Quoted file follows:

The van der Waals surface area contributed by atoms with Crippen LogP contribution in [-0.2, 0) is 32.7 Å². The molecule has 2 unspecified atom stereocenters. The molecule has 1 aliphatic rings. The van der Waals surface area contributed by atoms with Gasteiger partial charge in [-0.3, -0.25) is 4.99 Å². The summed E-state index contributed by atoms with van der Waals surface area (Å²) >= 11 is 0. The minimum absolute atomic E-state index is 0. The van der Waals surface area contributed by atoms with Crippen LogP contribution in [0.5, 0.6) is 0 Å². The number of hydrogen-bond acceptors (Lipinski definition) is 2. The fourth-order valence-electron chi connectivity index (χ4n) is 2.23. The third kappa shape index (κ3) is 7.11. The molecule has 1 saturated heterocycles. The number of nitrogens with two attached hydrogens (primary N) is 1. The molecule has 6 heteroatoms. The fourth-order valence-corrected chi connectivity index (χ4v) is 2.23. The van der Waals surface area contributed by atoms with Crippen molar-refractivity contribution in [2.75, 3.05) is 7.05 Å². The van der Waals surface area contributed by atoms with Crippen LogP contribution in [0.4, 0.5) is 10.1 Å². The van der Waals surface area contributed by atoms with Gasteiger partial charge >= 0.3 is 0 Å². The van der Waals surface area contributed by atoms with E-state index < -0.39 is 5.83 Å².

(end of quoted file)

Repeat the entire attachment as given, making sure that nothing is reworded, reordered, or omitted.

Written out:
The van der Waals surface area contributed by atoms with Crippen LogP contribution in [-0.2, 0) is 32.7 Å². The molecule has 2 unspecified atom stereocenters. The molecule has 1 aliphatic rings. The van der Waals surface area contributed by atoms with Gasteiger partial charge in [-0.3, -0.25) is 4.99 Å². The summed E-state index contributed by atoms with van der Waals surface area (Å²) >= 11 is 0. The minimum absolute atomic E-state index is 0. The van der Waals surface area contributed by atoms with Crippen LogP contribution in [0.5, 0.6) is 0 Å². The number of hydrogen-bond acceptors (Lipinski definition) is 2. The fourth-order valence-electron chi connectivity index (χ4n) is 2.23. The third kappa shape index (κ3) is 7.11. The molecule has 1 saturated heterocycles. The number of nitrogens with two attached hydrogens (primary N) is 1. The molecule has 6 heteroatoms. The fourth-order valence-corrected chi connectivity index (χ4v) is 2.23. The van der Waals surface area contributed by atoms with Crippen molar-refractivity contribution in [2.75, 3.05) is 7.05 Å². The van der Waals surface area contributed by atoms with Crippen LogP contribution in [0.4, 0.5) is 10.1 Å². The van der Waals surface area contributed by atoms with Gasteiger partial charge >= 0.3 is 0 Å². The van der Waals surface area contributed by atoms with E-state index < -0.39 is 5.83 Å².